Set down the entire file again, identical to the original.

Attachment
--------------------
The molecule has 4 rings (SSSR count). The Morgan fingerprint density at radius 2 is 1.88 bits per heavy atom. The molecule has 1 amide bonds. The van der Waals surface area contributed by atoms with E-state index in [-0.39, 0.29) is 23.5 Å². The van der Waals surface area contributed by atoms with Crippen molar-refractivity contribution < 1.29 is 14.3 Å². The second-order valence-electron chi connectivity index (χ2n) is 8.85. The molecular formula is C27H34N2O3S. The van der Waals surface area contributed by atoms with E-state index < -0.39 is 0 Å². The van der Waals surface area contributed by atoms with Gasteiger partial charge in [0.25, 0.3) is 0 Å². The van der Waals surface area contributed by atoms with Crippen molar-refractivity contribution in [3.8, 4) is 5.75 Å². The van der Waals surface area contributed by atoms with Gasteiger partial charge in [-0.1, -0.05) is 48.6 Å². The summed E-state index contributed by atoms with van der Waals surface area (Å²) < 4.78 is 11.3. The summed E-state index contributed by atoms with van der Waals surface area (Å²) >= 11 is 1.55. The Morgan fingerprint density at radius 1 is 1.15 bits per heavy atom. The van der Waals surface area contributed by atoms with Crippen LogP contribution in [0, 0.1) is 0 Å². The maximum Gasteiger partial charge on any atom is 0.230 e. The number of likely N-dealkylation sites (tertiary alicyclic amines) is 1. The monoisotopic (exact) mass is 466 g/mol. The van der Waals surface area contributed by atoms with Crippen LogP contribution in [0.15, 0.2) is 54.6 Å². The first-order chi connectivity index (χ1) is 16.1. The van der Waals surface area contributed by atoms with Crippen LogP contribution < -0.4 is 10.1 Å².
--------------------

The molecule has 4 rings (SSSR count). The Morgan fingerprint density at radius 2 is 1.88 bits per heavy atom. The molecule has 1 amide bonds. The van der Waals surface area contributed by atoms with E-state index in [-0.39, 0.29) is 23.5 Å². The van der Waals surface area contributed by atoms with Crippen molar-refractivity contribution < 1.29 is 14.3 Å². The second-order valence-electron chi connectivity index (χ2n) is 8.85. The molecular formula is C27H34N2O3S. The van der Waals surface area contributed by atoms with E-state index < -0.39 is 0 Å². The van der Waals surface area contributed by atoms with Gasteiger partial charge in [0.25, 0.3) is 0 Å². The van der Waals surface area contributed by atoms with Crippen molar-refractivity contribution in [3.8, 4) is 5.75 Å². The van der Waals surface area contributed by atoms with Gasteiger partial charge in [-0.1, -0.05) is 48.6 Å². The summed E-state index contributed by atoms with van der Waals surface area (Å²) < 4.78 is 11.3. The summed E-state index contributed by atoms with van der Waals surface area (Å²) >= 11 is 1.55. The Morgan fingerprint density at radius 1 is 1.15 bits per heavy atom. The van der Waals surface area contributed by atoms with Crippen LogP contribution in [0, 0.1) is 0 Å². The maximum Gasteiger partial charge on any atom is 0.230 e. The number of likely N-dealkylation sites (tertiary alicyclic amines) is 1. The monoisotopic (exact) mass is 466 g/mol. The van der Waals surface area contributed by atoms with Crippen LogP contribution in [0.15, 0.2) is 54.6 Å². The first-order chi connectivity index (χ1) is 16.1. The van der Waals surface area contributed by atoms with Crippen LogP contribution < -0.4 is 10.1 Å².